Praise Science!
NotAsleep
5 / 5 (6) Feb 08, 2011
How long before Dr. Crusher can really heal a wound just by waving some device over it? It's amazing how close we're getting to a Star Trek world
Jesil
1 / 5 (2) Feb 08, 2011
This seems to be a rip off from the Nat Geo show Explorer that was aired last night. The video is directly taken from there. Physorg should do a better job to acknowledge this.
trekgeek1
5 / 5 (6) Feb 08, 2011
These types of advancements bring tears to my eyes. Really, I'm not exaggerating. I love to see science and technology being used for it's true purpose; making life better for humanity.
NotAsleep
not rated yet Feb 08, 2011
This seems to be a rip off from the Nat Geo show Explorer that was aired last night. The video is directly taken from there. Physorg should do a better job to acknowledge this.

PhysOrg actually got the info from the University of Pittsburg, the same place that the National Geographic went for their information.
TechnoCore
not rated yet Feb 08, 2011
This is amazing! 4 days to heal? It's scifi :)
Terrible_Bohr
not rated yet Feb 08, 2011
This is amazing! 4 days to heal? It's scifi :)

Imagine when we're saying "Four days to heal? Those were the dark ages!"

Not to undermine the value of this achievement, but that's what so great: medical science just keeps getting more amazing!
Beard
not rated yet Feb 09, 2011
It's amazing how good his scarring looks. It's like a tan.

Is it only 3rd degree burns that disfigure you?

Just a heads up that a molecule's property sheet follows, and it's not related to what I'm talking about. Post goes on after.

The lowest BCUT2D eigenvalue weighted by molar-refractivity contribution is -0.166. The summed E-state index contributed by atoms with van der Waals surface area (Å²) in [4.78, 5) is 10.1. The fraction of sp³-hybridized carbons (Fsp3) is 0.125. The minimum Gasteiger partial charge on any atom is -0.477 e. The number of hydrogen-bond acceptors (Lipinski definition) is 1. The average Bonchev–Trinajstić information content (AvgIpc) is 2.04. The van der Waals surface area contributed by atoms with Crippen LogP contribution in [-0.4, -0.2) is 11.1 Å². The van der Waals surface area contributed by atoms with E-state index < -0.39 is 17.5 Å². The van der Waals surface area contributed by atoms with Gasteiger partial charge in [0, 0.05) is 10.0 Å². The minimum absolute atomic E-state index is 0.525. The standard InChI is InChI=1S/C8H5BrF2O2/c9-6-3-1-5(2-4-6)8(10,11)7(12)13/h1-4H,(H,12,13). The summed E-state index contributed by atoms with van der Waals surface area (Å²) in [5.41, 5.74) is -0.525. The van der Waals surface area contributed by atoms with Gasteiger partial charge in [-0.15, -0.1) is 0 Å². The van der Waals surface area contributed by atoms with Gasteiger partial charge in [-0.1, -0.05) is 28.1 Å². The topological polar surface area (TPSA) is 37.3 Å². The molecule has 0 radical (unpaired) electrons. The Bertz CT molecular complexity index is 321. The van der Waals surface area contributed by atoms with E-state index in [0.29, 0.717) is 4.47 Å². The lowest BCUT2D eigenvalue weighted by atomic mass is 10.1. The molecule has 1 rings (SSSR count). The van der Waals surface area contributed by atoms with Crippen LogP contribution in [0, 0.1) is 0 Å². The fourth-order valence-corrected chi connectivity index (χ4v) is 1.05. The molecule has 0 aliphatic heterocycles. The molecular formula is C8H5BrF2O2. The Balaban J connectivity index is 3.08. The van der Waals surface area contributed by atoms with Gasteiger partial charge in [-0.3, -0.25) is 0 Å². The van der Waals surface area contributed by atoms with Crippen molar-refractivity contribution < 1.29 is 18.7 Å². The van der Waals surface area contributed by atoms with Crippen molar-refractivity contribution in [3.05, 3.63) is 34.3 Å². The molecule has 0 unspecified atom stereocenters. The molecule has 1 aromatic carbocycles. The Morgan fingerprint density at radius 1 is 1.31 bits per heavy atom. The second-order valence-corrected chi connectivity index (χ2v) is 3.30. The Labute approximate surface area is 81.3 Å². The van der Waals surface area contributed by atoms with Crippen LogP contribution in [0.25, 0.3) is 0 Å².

Mercury_01
5 / 5 (1) Feb 09, 2011
This seems to be a rip off from the Nat Geo show Explorer that was aired last night. The video is directly taken from there. Physorg should do a better job to acknowledge this.

PhysOrg actually got the info from the University of Pittsburg, the same place that the National Geographic went for their information.


And you should realize that physorg doesn't write any of these stories. at least not that I know of. This is just a place where articles from all sources are regurgitated with only limited consideration for content. Dont get me wrong, I like physorg, just dont mistake it for journalism.

This article was great, by the way. It reassures me as a firefighter that if something bad happens I might not have to live life as an alien from an episode of Dr Who! I always knew someday wed be better at healing burns. A good day for science and a good day for these heroes in Pittsburgh.
Jimee
5 / 5 (1) Feb 09, 2011
Wow! "Praise science" is an understatement.
Jonathan_Q
not rated yet Feb 09, 2011
When I see this in actual practice I will be more impressed. There is a glut of overly optimistic reports of new medical care that once its reported falls into a news black hole never seen again.

I may be a bit pessimistic but better so then self delude myself into a state of false belief because of journalist eye candy.

A follow up on this article would be great.
RobAid_dot_com
not rated yet Feb 09, 2011
Actually, it takes longer to fully recover from the burns. We published an article regarding this subject 3 days ago, and due to interest of our readers we contacted Dr Jörg Gerlach who provided us with more information.

You can find more information in the update of our article.
mongander
not rated yet Feb 10, 2011
My retired doctor friend tells me that 2nd degree burns do not result in scars.
Jonathan_Q
not rated yet Feb 14, 2011
What about friction, chemical, or even frostbite burns?

What about cuts or puncture wounds?

What about skin cancer?

What about aged skin? If this process would return some of the skin youthful appearance it would be a great replacement for plastic surgery.
Jonathan_Q
not rated yet Feb 14, 2011
Why doesn't have any effect on 3rd degree burns?
Ethelred
not rated yet Feb 14, 2011
Third degree burns go deeper in the skin and this seems to only be surface skin. Skin has multiple layers.

Ethelred